Every marketing channel suffers from fatigue at one stage. Whether this is due to an increase of competition, rising costs of competing or hitting a ceiling of volume, every business will face the challenge of seeing diminishing returns on a once high-performing channel for them.
This creates an opportunity to focus on adopting new channels that have potential at an early stage to reap the rewards. While the channels are still above the “Cost to compete” line in the chart above.
Just take video ads on Facebook as an example. We’re currently at a point where video ads are reaching their peak; cost is still relatively low, and engagement is high, but, like with most ad platforms, increased competition will drive up those prices and make it less and less viable for smaller companies (and larger ones) to invest in it.
Being an early adopter of a new channel can provide enormous benefits, but that comes with equally high risks. This is amplified within marketplaces like Amazon. Early adopters within Amazon’s marketplace were able to focus on building a solid base of reviews for their products – a primary ranking signal – which meant that they’d create huge barriers to entry for competitors (namely because they were always showing up in the search results before them).
While the payout wasn’t huge within the early days of Amazon, those who got in early are now seeing huge rewards.
On the other hand, early adoption can be somewhat of a curse. In 2011, many companies and individuals, invested a lot of time and money into Google+, dubbed to be bigger than Facebook at the time. I don’t need to explain further, do I?
Life beyond email
Email click rates are steadily declining.
While open rates seem to be increasing – largely driven by mobile – the actual engagement from email is nosediving. Not only that, but it’s becoming more and more difficult to even reach someone’s email inbox;
The birth of chatbots
A chatbot is a service powered by rules, and sometimes artificial intelligence, that you interact with via a chat interface. The service could be any number of things, ranging from functional to fun, and it could live in any major chat product (Facebook Messenger, Slack, Telegram, Text Messages, etc.).
Awareness around chatbots is starting to grow, especially after Facebook came out mid-last year with their new Messenger platform that supported chatbots.
Facebook even allows you to make payments via Messenger bots, opening up a whole world of possibility to e-commerce stores.
Bot experiences with more engaged audiences are getting 80-90% response rates.
Why should you care?
Here are five reasons to start with (and this is just with Messenger):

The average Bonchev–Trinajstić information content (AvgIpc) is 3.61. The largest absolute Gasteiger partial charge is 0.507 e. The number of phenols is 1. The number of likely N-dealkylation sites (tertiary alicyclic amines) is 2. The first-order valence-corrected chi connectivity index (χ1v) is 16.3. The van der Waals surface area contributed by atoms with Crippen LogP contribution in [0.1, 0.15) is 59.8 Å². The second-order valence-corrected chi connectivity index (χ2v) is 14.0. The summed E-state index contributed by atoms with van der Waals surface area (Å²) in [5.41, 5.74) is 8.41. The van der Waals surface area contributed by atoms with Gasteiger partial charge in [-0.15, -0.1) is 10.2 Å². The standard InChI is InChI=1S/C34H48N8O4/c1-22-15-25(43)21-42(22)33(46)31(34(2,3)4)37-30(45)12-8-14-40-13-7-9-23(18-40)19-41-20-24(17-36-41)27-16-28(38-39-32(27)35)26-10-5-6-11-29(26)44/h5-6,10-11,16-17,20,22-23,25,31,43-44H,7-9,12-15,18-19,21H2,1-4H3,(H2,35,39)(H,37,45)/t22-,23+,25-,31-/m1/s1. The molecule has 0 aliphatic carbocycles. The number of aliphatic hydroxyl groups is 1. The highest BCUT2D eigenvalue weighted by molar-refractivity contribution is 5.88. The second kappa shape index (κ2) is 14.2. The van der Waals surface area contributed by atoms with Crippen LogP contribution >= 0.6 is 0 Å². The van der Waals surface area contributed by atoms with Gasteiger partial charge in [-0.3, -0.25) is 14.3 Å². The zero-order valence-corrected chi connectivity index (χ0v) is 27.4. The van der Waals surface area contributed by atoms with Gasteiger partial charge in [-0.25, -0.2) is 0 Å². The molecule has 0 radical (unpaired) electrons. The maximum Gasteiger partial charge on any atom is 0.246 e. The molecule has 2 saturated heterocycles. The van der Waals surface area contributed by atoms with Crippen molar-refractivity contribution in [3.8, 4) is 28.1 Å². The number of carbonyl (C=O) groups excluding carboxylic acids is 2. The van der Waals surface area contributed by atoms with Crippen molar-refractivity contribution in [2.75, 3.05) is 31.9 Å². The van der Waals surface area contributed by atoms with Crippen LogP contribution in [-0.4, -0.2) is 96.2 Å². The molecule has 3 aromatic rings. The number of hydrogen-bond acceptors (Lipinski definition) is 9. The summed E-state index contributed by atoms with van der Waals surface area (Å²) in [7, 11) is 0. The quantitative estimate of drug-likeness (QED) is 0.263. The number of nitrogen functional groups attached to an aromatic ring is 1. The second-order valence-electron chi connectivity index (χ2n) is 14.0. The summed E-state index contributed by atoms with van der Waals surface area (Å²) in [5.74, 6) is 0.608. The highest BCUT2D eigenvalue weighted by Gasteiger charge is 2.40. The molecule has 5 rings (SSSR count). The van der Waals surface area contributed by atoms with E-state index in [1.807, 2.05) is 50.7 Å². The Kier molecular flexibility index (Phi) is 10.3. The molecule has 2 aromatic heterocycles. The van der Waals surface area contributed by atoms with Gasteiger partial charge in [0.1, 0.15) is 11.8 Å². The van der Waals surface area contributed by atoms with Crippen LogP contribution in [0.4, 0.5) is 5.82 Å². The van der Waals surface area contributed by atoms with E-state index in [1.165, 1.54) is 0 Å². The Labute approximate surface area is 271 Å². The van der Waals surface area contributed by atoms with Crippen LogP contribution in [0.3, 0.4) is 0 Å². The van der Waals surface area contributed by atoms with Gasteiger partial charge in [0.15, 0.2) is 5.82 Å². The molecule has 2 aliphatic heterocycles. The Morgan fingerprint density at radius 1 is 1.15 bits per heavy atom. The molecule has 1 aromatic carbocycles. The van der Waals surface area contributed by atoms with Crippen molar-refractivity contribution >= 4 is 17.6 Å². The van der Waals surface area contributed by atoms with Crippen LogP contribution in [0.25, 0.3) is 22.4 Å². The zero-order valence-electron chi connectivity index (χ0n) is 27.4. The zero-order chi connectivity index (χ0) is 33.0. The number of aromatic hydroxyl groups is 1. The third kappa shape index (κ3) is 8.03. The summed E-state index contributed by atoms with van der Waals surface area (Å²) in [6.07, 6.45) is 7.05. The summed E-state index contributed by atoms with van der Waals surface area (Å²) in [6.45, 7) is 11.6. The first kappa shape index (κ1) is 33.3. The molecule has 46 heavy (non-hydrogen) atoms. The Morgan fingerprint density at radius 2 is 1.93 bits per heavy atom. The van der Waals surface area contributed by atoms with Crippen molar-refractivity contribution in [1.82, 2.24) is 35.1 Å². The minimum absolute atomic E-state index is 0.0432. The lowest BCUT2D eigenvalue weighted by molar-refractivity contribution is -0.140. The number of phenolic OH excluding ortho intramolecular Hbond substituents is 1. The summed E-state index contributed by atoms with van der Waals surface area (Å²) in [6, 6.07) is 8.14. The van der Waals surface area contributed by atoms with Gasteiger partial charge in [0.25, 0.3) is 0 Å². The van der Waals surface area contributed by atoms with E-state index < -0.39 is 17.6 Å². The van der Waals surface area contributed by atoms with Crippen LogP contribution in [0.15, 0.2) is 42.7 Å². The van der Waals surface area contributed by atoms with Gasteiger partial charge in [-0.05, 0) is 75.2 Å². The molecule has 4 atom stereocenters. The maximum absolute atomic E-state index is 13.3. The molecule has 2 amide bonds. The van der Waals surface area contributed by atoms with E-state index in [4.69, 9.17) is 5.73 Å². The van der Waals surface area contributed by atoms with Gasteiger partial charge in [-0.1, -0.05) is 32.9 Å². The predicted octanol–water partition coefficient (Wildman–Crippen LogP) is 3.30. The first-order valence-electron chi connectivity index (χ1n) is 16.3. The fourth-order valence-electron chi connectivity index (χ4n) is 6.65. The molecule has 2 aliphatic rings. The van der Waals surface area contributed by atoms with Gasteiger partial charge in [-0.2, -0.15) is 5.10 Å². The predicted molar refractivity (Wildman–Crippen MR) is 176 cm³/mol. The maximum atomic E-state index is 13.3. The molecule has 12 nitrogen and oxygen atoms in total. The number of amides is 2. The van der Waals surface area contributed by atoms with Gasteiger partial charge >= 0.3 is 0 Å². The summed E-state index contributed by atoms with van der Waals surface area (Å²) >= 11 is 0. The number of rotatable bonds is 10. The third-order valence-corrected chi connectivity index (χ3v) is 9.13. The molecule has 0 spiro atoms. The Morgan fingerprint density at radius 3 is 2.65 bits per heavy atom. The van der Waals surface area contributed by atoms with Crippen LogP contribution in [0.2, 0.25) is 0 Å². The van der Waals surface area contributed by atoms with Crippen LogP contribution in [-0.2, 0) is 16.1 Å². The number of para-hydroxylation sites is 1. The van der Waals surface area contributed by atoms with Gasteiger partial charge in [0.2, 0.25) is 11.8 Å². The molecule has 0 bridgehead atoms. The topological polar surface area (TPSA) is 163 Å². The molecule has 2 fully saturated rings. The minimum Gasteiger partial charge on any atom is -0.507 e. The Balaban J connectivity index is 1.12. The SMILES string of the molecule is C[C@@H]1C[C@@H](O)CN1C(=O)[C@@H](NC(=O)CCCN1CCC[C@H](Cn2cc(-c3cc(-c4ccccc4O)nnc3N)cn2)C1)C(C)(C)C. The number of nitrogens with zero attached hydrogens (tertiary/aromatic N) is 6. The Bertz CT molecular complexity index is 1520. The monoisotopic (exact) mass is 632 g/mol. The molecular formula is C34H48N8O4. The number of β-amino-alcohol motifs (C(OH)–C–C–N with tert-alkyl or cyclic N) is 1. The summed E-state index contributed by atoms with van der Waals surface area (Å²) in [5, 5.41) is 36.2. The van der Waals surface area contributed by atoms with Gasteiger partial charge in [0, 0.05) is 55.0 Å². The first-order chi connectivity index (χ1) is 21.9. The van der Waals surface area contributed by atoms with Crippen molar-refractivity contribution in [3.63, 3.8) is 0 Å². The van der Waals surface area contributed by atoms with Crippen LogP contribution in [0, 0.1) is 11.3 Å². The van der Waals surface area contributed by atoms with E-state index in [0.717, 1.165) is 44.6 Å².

- As soon as someone engages with your chatbot, you can push messages to them within Facebook Messenger with very few limitations.
- You can use input from users to dynamically segment them into groups and serve different content to them.
- You can set up automation workflows in the same way that you would via email marketing automation.
- Click-through rates and general engagement is very high at this stage. You’re more likely to get engagement within Messenger than from within your Facebook page because the communication is 1:1 and you’re not competing with others in the newsfeed.
- Facebook has opened up the ability to run ads directly to Messenger. This means that anyone that engages with your ad can now be followed up with directly within Messenger (this is incredibly exciting).
The last one could be a solution to a problem that people don’t read their emails anymore.
Engage with an ad, get a coupon straight to your Messenger. All within single visit/experience.
How can you create a chatbot?
You can go from an idea to a fully functioning chatbot within a matter of minutes, and it won’t cost you anything.
I’ll spare you all the technical details of setting it up. If you want a step-by-step guide, read the linked article below, or install any of the bots above.
What can you use bots for?
- Newsletter opt-ins
- Discount codes
- Content upgrades
- Lining up meetings
Late last year (like really late, I think it was December 30th) I have installed a bot on GrowRevenue website.
I haven’t done any promotion of it. I haven’t mentioned it anywhere. It just sat there, and I wanted to observe what would happen.
And people actually use it! Here’s how the homepage looks with a bot slide-in:
If you want to see the bot in the wild and experience it first-hand, go to GrowRevenue and play with it. It won’t bite, and you might just like it enough to adopt one yourself.
Ultimately, only time will tell how effective the likes of Facebook Messenger will become in the long term. As more and more companies look to use chatbots within the platform, the greater the frequency of messages that individual users will receive.
This could result in Facebook (and other messaging platforms) placing stricter restrictions on usage, but until then I’d recommend testing as much as possible.
PS. Here’s how I like to imagine my bot. Playful, helpful, friendly. He likes cryptocookies and dislikes spam. Go get acquainted, he’s really lovely.